available amateur transceivers. I feel that all of them are capable of performing above and beyond the capabilities of the human ear, and certainly over the poor band conditions we often experience.
The following equipment was used in checking the performance of the IC-761: Leader LDC 8243 Frequency Counter Marconi Instruments 2022 Signal Generator Hewlett Packard 606 HF Signal Generator Hewlett Packard 651A Audio Generator Bird 43 Wattmeter
Hewlett Packard 8551B/851B Spectrum
Analyzer Cushman CE-5 Monitor Tectronics 475 Oscilloscope
The specificatons and test results of the rig are shown in the sidebar,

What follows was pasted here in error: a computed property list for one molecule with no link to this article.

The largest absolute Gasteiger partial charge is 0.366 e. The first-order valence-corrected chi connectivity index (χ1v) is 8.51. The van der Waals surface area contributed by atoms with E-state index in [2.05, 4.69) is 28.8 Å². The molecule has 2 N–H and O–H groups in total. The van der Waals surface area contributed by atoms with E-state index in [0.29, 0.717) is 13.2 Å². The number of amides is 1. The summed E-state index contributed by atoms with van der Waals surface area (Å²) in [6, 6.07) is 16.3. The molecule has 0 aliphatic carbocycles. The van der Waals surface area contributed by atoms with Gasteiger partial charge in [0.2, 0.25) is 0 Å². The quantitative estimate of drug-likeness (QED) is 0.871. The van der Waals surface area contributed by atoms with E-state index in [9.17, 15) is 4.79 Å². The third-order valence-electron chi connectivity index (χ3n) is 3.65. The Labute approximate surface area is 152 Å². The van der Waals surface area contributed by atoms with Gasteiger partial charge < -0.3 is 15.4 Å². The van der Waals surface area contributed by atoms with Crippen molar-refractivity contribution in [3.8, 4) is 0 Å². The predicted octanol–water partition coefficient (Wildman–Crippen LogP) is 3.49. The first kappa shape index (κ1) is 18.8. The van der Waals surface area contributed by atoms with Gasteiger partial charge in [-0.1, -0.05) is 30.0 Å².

I could find no fault with bench operation of the 761, and found no place where the advertised specifications were not met or exceeded, Again, the rig is capable of outperforming many ears and conditions.
Not all the features of the iC-761 (or any other top of the line transceiver) will be of use to all operators, nor will the price be acceptable to everyone. However, feature for feature, the IC-761 is a most capable piece of equipment and is real competition for other top of the line transceivers. With the exception of the few faults I indicated in my observations, I feel comfortable in recommending the 761 as a good piece of equipment, albeit a little rough on the wallet.
Thanks to the folks at the Electronic Equipment Bank of Vienna, VA, for the loan of the IC-761. and the use of their very complete test bench.!
- Bill Clarke WA4BLC - 73 Amateur Radio 1987